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Ask Billboard: Whistlers Smother The Hot 100’s 10

Four songs featuring whistling currently rank in the top tier. What other unusual sounds have stood out in prior pop smashes?

Ask Billboard is updated every Friday. As always, submit your questions about Billboard charts, sales and airplay, as well as general music musings, to askbb@billboard.com. Please include your first and last name, as well as your city, state and country, if outside the U.S.


Hi Gary,

With Foster the People‘s “Pumped Up Kicks” climbing 13-8 and OneRepublic‘s “Good Life” rebounding 11-10, there are now four songs in the top 10 of this week’s Billboard Hot 100 that prominently feature whistling. Maroon 5‘s “Moves Like Jagger,” featuring Christina Aguilera, and Britney Spears‘ “I Wanna Go” round out the quartet.


What an obscure, but interesting (I think), chart fact!

Best regards,

Brian Brostek
Boston, Massachusetts

Hi Brian,

Those songs are certainly putting the “h-i-t” in “whistle.”

Yes, a true chart quirk to have that many such high-charting current songs. We’ll see if any can make it to No. 1, as not too many tracks featuring whistling have managed to top the Hot 100. As “Jagger” rolls 8-3 with dual Digital and Airplay Gainer awards this week, Maroon 5 and Aguilera could be a candidate (Also interestingly, the past two weeks mark the first time that Aguilera and Spears have shared space in the Hot 100’s top 10 simultaneously. The former “Mickey Mouse Club” co-stars missed appearing in the top tier together by a mere week in June/July 2000).

What are some prominent examples of past Hot 100 smashes featuring whistling?

“Goodbye Stranger,” Supertramp, No. 15, 1979

“Centerfold,” J. Geils Band, No. 1, six weeks, 1982

“Walk Like an Egpytian,” the Bangles, 1986

“Don’t Worry, Be Happy,” Bobby McFerrin, two weeks, 1988

“Patience,” Guns N’ Roses, No. 4, 1989

“Joyride,” Roxette, No. 1, one week, 1991

“Wind of Change,” Scorpions, No. 4, 1991

The Harlem Globetrotters’ theme, “Sweet Georgia Brown,” is one of the best-known whistling anthems. Curiously, it spent just one week on the Hot 100 – at No. 100 – dated 49 years ago yesterday (Aug. 18, 1962), as recorded by the Carroll Bros.

And …

“(Sittin’ On) The Dock of the Bay,” Otis Redding, No. 1, four weeks, 1968. Redding is currently back on the Hot 100 as a guest on Jay-Z and Kanye West‘s “Otis” (No. 36, after reaching No. 12), marking his first chart appearance since 1969. Should it rebound (speaking of the Globetrotters) and reach the top 10, it would join “Dock” as his only top 10 titles.

What’s just as interesting to me is, with the historic Hot 100 coronation of Katy Perry‘s “Last Friday Night (T.G.I.F.),” we have a song with a prominent saxophone solo back at the summit.

Katy Perry Makes Hot 100 History: Ties Michael Jackson’s Record

Lenny Pickett, tenor saxophone soloist with the “Saturday Night Live” band (since 1985), performs on the song, which recalls a golden age of pop music when sax solos were common in Hot 100 hits, i.e., Gerry Rafferty’s “Baker Street,” Glenn Frey’s “The One You Love” and Wham!‘s “Careless Whisper.”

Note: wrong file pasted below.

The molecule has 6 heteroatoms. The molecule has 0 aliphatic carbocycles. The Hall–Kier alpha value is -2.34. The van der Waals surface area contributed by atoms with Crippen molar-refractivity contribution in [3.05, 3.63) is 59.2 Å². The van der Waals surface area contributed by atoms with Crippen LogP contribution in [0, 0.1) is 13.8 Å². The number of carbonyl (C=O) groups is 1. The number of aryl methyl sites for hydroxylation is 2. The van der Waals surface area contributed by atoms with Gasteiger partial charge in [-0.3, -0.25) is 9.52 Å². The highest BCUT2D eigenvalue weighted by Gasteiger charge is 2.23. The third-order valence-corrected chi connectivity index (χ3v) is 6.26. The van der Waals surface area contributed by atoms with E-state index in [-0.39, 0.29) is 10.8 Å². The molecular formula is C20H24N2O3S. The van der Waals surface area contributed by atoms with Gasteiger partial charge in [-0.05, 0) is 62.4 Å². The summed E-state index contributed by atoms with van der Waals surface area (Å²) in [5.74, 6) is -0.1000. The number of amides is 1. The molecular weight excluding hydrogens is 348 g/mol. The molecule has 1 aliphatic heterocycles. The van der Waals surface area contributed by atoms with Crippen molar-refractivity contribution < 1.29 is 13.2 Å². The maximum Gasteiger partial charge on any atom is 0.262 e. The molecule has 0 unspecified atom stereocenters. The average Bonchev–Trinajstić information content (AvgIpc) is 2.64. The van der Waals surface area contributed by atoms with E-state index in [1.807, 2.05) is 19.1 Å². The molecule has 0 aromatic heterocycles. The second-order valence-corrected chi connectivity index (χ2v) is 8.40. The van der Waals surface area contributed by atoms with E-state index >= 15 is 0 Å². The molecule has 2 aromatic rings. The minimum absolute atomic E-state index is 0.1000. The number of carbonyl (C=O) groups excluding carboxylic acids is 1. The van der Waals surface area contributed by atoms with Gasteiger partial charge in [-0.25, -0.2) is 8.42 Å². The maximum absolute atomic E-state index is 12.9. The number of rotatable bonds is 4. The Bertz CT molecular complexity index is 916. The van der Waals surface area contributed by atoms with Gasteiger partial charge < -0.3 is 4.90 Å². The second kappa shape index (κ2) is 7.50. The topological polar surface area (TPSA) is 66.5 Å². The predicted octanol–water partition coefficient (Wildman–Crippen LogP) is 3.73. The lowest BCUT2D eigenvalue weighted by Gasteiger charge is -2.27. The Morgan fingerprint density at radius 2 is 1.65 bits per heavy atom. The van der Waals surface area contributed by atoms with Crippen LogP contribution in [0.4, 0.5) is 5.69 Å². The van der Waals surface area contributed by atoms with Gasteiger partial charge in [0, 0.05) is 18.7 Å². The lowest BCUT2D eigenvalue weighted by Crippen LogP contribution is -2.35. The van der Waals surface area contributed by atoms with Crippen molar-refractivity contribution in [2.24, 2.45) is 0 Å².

Sax is clearly selling again. Lady Gaga‘s “The Edge of Glory,” of course, provides a touching tribute to the career of E Street Band member Clarence Clemons, who passed away in June. The song reached No. 3 on the Hot 100 and stands as Clemons’ final masterpiece in a career of adding sax flair to several Bruce Springsteen hits.

Another song that blatantly heralds the return of the saxophone in pop music is Alexandra Stan’s “Mr. Saxobeat.” The cut bullets at No. 33 on Pop Songs and No. 53 on the Hot 100 after reaching the top on multiple European charts. The debut hit from the Romanian singer led Dance Airplay for seven weeks beginning in May.

Why the rebirth of the saxophone in pop music? Billboard’s jazz and dance charts manager Gordon Murray theorizes that the instrument was a natural fit for hit songs until the early ’90s, when it became less common. At that time, top 40 veered into two extremes: grunge/harder rock, upon the arrival of Nirvana, and rap/R&B, which by then was becoming a core sound in mainstream music. Pushed from the spotlight was mainstream pop. Now, Murray notes, hit music is at its most retro and “pure pop” point in a long time, making the melodic sounds of the saxophone again a better fit in popular songs.

And, when such superstars as Perry and Lady Gaga are leading the charge, younger generations are surely discovering the instrument’s appeal and validity on pop radio.

Ask Billboard Asks You: from whistling to sax solos, when it comes to the Hot 100’s history, what hit songs can you think of that have featured uncommon sounds?

Two favorites of mine immediately come to mind: R.E.M.‘s “Losing My Religion” (a No. 4 Hot 100 hit in 1991) and Shawn Colvin‘s “Sunny Came Home” (No. 7, 1997) both gave rare chart shoutouts to the mandolin.

(Yodeling and hand claps count, too. Folk singer Cheryl Wheeler even invented her own instrument on her 2009 song, “My Cat’s Birthday,” which features a “catash.” What’s that? The song is an ode to her late cat, Penrod. What better way, she thought, to honor the feline than to have it posthumously perform on its own tribute. Thus, his ashes infuse the insides of the maraca-like instrument bearing his species’ name. Folk singers’ cleverness knows no bounds).

Please send your examples of pop hits featuring instruments not usually found in mainstream music to askbb@billboard.com and we’ll pick up the discussion next week.

Have a great weekend!